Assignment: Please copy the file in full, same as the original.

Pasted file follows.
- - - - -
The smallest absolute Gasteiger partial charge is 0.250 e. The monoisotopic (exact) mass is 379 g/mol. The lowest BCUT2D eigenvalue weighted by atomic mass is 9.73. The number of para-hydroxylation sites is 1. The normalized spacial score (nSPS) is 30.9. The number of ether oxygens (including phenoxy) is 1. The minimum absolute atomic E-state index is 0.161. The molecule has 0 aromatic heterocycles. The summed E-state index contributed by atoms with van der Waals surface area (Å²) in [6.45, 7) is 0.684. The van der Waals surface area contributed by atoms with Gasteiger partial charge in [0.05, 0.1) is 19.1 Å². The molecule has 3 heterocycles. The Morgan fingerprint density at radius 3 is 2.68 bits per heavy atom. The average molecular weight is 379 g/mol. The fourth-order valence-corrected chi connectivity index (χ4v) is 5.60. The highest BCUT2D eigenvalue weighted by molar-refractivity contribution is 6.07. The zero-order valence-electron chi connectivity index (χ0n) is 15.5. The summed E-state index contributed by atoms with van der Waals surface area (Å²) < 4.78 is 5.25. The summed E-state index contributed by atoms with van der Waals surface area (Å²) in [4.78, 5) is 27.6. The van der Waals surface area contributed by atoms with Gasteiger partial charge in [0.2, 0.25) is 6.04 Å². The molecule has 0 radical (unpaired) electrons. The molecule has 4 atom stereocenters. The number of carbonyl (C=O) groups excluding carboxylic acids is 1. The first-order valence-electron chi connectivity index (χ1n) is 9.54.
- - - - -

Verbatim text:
The smallest absolute Gasteiger partial charge is 0.250 e. The monoisotopic (exact) mass is 379 g/mol. The lowest BCUT2D eigenvalue weighted by atomic mass is 9.73. The number of para-hydroxylation sites is 1. The normalized spacial score (nSPS) is 30.9. The number of ether oxygens (including phenoxy) is 1. The minimum absolute atomic E-state index is 0.161. The molecule has 0 aromatic heterocycles. The summed E-state index contributed by atoms with van der Waals surface area (Å²) in [6.45, 7) is 0.684. The van der Waals surface area contributed by atoms with Gasteiger partial charge in [0.05, 0.1) is 19.1 Å². The molecule has 3 heterocycles. The Morgan fingerprint density at radius 3 is 2.68 bits per heavy atom. The average molecular weight is 379 g/mol. The fourth-order valence-corrected chi connectivity index (χ4v) is 5.60. The highest BCUT2D eigenvalue weighted by molar-refractivity contribution is 6.07. The zero-order valence-electron chi connectivity index (χ0n) is 15.5. The summed E-state index contributed by atoms with van der Waals surface area (Å²) < 4.78 is 5.25. The summed E-state index contributed by atoms with van der Waals surface area (Å²) in [4.78, 5) is 27.6. The van der Waals surface area contributed by atoms with Gasteiger partial charge in [0.2, 0.25) is 6.04 Å². The molecule has 0 radical (unpaired) electrons. The molecule has 4 atom stereocenters. The number of carbonyl (C=O) groups excluding carboxylic acids is 1. The first-order valence-electron chi connectivity index (χ1n) is 9.54.